Who on earth would buy beautiful dog collars? Too fancy. Not necessary. But back in 1984, Alice Nichols thought otherwise. She was a teacher and administrator at a private elementary school in Rhode Island, and had been wanting to start a business. After looking into different industries, she was drawn to the potential of the pet industry – growing by 17% a year, despite lacking innovation or style.
Alice’s own newly adopted German Shepard was wearing a plain collar. The options at that time were leather or nylon, and Alice knew she could do better. She’d spent her junior year in high school as an exchange student, living with the family of an industrial designer in Sweden. The way the Swedish approach the most utilitarian objects – transforming them with color, pattern and texture – was not lost on Alice.
There were very few women in the field back then. The ad agency she hired to name her company was so sure that her venture would fail, they recommended “a generic, non-doggy name” so that Alice could use it for other products! But that was not to be. The collars and leads sold. Designer Donna Bodell came on board. The brand developed. And the company that nobody thought could…did.
“I’m so proud of our accomplishments,” says Alice, “especially the Henley clip.” She’s referring to Up Country’s patented pet tag holder, an easy-change system for switching tags. Alice developed it with an industrial design professor from the Rhode Island School of Design and it has helped to define Up Country as an innovation leader.
Alice has an undergraduate degree in European History/Economics from Wheaton College in Norton, MA, and a Masters degree from Brown University in modern British and American history. With a husband, two sons, three grandchildren, a few stray cats and an adorable new puppy, Alice’s life is hectic, but happy – and so are thousands of pet owners who never again have to settle for ordinary.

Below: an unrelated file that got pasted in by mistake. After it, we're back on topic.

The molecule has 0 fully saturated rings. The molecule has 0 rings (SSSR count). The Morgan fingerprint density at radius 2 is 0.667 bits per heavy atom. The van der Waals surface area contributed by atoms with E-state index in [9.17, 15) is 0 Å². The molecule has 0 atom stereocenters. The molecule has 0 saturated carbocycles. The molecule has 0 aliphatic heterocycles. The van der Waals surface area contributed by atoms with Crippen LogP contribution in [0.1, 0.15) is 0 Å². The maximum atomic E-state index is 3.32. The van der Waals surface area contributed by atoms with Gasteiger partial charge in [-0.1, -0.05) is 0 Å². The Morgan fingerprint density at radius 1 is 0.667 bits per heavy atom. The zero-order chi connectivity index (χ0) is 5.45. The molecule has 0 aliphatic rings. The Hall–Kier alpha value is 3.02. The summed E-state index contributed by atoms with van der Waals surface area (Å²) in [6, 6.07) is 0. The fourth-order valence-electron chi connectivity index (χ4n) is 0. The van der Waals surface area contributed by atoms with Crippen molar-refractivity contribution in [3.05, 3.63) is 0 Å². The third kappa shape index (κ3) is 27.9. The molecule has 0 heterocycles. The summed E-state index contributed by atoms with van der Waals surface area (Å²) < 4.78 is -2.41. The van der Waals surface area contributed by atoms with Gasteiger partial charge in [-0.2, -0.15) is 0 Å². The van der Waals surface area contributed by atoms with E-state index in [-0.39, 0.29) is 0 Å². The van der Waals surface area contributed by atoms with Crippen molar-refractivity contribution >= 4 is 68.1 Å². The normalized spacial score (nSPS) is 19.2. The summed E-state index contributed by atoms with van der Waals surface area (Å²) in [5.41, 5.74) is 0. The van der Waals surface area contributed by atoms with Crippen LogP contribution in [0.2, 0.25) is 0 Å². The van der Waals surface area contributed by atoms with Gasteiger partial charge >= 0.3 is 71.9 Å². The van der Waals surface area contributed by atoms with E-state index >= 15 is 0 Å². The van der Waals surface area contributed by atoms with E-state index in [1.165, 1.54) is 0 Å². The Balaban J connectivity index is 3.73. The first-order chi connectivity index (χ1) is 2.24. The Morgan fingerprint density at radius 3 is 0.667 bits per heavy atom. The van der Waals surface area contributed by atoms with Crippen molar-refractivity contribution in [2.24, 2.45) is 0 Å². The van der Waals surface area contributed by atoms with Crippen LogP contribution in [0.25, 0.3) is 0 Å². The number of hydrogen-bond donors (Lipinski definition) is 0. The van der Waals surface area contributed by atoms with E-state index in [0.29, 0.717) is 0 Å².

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Lesley Bowers was doing just fine. A great job in radio sales, a nice salary, bonuses – and a part-time faculty position at Howard University, teaching ownership and finance. Little did she know that an assignment she gave to her students would change her life.
The task was to write a business plan, and Lesley’s was for an imaginary pet boutique. Just then, as if by design, an acquaintance asked her the game-changing question. His retail space had become available and he wondered if Lesley wanted it. And so, almost overnight, P.U.P.S. (Pawsitively Unique Pet Shop) of Lewes opened in a tiny-but-charming retail space in Lewes, Delaware.
Today, seven years later, Lesley’s store fills a 1,000 sq. ft. space, on the Lewes version of Main Street. Her entrepreneurial success story has been told to a worldwide audience in the pages of Money magazine. Her “pet events” like the annual BarkFest and her regular Yappy Hours give the shop’s marketing a creative spin. And Up Country is so pleased that our collars, leads and accessories have been woven into Lesley’s success.
Lesley still teaches part-time at Howard University, in the School of Communication. The school’s strong emphasis on business is a great fit. The upperclassmen she teaches are learning first hand from the definitive entrepreneur, who encourages them to “follow your passion.”
And so the woman who once went to work every day in buttoned-down business attire now spends her days caring for customers who are decidedly more furry. Has she ever regretted her decision to leave the corporate world behind? We suspect you already know the answer, but we’ll let Lesley say it in her own words: “I’m the luckiest person in the world, because of my customers. I’ve never once had a nasty experience. Animal people are the nicest people on earth.”